Case Study 1. The cocoa-chocolate industry (hereafter CCI) of the West African nations, Cameroon, Ghana, Ivory Coast and Nigeria are a case in point. These countries produce the majority of the world’s raw cocoa beans. But of course, the industry as a whole is controlled by western multinationals such as Hershey, Nestlé and Cadbury-Schweppes (now Kraft). The structure of this industry – vertically integrated – is very typical of the relationship between the LDCs and the developed world. The low value-added part of the industry – growing and harvesting the beans – is left to individual farmers in West Africa. Buying agencies, either very close to, or in fact subsidiaries of multinational companies (MNCs), then buy the raw material at prices usually dictated by the MNCs. This asymmetrical relationship between supplier and sole buyer is termed ‘monopsony’ in the economics jargon. It should be understood that large companies not only over-price their products to the final consumer, but also under-price their purchases from their captive suppliers. From then on, the various stages of the processing supply chain are in the hands of the parent company. From raw beans, to roasting, milling, refining, manufacturing of chocolate or cocoa, shipping and packaging, branding and advertising – all of these stages add value to the product, value which is garnered by the MNC. The exporting African nations are left with the low or no value-added end of the operation, a technological cul-de-sac.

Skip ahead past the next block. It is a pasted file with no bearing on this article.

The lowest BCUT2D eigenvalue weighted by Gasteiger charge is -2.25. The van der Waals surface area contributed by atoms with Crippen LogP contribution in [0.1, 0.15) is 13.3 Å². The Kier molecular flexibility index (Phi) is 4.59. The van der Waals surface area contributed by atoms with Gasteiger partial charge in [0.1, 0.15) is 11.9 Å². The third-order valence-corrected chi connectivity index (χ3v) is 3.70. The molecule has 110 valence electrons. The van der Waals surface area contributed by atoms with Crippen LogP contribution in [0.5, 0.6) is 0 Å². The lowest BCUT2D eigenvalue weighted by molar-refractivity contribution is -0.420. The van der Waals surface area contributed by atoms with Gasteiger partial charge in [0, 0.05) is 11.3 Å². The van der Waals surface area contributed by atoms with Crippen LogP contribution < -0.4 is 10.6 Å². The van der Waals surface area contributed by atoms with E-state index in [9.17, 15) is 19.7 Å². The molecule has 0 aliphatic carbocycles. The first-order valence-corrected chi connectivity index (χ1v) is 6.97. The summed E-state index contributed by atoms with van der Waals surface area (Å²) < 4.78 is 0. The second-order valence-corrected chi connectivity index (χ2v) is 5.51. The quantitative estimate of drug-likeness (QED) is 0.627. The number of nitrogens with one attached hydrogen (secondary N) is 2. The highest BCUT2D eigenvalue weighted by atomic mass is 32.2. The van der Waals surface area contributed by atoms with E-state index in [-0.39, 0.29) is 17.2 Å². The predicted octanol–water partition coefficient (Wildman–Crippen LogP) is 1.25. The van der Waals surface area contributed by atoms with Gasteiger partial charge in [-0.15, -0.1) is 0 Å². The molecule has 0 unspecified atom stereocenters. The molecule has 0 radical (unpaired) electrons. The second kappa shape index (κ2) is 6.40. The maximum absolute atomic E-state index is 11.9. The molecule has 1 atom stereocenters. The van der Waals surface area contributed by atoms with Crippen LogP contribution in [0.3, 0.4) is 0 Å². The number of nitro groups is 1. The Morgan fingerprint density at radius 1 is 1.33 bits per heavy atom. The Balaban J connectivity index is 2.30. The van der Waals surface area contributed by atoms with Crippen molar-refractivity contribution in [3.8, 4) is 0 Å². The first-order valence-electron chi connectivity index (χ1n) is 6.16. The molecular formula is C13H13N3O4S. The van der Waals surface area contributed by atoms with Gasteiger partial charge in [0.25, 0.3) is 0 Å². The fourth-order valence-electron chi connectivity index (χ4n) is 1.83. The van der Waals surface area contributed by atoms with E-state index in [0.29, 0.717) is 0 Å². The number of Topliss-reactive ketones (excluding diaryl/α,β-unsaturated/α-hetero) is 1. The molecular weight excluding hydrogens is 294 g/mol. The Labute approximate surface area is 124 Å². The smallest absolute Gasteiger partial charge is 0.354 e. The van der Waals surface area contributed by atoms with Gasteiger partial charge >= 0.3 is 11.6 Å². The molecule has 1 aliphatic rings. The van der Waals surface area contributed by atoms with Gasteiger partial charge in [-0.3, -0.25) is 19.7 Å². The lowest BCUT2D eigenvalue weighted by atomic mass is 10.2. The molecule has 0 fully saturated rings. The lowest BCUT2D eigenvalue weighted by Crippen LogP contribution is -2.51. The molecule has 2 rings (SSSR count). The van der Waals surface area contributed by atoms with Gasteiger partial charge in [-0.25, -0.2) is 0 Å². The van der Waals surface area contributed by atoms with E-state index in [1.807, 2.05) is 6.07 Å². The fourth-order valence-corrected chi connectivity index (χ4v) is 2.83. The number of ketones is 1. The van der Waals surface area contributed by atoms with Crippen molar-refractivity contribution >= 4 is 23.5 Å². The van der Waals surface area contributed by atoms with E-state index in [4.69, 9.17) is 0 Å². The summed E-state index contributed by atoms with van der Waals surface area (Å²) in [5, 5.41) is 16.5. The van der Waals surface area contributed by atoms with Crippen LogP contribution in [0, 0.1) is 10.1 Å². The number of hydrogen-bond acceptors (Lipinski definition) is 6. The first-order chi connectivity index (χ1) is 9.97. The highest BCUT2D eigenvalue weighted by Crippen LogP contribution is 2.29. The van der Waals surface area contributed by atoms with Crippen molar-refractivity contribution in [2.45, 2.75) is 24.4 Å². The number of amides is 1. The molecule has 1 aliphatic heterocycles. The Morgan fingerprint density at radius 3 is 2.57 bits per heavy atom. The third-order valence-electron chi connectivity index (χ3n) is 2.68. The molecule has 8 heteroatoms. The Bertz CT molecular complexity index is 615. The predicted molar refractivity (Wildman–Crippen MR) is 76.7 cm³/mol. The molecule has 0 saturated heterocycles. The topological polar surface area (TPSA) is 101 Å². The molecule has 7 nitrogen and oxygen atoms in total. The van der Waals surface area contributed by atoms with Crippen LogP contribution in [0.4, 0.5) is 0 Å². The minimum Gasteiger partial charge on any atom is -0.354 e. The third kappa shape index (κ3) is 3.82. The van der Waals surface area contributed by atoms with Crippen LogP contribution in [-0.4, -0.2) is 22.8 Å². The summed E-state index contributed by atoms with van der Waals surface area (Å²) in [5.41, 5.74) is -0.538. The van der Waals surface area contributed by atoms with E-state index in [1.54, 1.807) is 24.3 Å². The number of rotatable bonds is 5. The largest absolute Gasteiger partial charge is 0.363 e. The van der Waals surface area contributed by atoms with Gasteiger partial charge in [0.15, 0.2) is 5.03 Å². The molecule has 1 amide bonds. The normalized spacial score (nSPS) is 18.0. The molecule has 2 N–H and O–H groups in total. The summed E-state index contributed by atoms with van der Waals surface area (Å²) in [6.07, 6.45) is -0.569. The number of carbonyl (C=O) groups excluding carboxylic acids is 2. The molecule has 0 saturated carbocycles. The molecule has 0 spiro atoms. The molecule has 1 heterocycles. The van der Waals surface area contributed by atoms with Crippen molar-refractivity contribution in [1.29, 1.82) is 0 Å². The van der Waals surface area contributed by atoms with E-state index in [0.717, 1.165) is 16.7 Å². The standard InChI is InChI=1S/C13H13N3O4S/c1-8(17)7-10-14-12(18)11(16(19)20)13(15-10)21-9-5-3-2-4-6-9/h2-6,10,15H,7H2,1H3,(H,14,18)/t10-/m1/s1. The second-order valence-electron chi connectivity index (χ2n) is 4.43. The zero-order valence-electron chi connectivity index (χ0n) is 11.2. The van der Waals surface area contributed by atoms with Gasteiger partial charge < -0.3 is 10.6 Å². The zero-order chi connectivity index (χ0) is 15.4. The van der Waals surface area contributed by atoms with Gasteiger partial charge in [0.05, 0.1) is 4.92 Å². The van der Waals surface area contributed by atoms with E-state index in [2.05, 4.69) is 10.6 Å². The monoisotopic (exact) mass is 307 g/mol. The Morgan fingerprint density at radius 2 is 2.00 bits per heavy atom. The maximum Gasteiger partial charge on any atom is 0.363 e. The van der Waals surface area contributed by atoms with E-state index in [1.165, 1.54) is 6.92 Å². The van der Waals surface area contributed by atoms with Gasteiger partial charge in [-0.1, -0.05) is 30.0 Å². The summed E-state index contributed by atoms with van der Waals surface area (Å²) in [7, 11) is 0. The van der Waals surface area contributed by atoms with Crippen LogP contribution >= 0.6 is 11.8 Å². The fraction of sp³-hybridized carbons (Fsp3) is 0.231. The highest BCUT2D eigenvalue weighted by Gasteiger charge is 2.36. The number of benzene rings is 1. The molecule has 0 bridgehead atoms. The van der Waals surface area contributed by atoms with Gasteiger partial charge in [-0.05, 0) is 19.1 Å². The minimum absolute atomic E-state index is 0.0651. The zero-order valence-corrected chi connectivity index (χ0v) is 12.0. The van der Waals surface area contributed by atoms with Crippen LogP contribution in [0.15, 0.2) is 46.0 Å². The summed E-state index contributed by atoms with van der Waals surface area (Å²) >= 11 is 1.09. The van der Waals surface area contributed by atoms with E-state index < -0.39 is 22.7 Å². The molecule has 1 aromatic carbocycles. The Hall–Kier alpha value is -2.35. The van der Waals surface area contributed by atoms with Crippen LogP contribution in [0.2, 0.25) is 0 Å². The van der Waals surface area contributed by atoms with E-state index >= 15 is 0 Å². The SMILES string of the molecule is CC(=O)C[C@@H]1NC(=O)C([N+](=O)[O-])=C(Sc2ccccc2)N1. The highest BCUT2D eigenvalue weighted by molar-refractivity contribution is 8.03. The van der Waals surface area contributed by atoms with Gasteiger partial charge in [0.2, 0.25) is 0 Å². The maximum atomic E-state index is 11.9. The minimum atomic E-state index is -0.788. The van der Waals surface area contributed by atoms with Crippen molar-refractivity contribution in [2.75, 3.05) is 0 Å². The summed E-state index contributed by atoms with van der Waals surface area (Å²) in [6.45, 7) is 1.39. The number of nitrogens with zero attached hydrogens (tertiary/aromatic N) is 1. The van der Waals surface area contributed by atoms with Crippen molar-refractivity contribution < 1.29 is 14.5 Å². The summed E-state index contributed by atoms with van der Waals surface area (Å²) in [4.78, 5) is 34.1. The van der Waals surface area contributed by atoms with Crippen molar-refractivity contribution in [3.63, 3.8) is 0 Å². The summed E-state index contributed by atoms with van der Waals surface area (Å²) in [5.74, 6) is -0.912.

Case Study 2. The double-standard inherent in the trade liberalisation policies pushed by the west through its agencies the IMF and WTO. ‘Although “we” in this instance the United States ‘insisted the Lesser Developed Countries (LDCs) reduce barriers to our products and eliminate the subsidies for those products which competed against ‘our,’ (the US) kept barriers for the goods produced by the developing countries – and the US continued massive subsidies for its own producers. Agricultural subsidies encouraged American farmers to produce more, forcing down global prices for the crops that poor developing countries produce and depend upon. For example, subsidies for one crop alone, cotton, went to 25000 mostly very well-off US farmers, exceeding in value the cotton that was produced, lowering the global price of cotton enormously. American farmers who account for a third of total global output, despite the fact that US production costs are twice the international price of 42 cents per pound, gained at the expense of 10 million African farmers who depended on cotton for their meagre livings. Several African countries lost between 1 and 2 percent of their entire income, an amount greater than what these particular countries received in foreign aid from the US. The west African State of Mali, for example, received $37 million in aid but lost $43 million from depressed prices. (Joseph Stiglitz – The Roaring Nineties – p.207)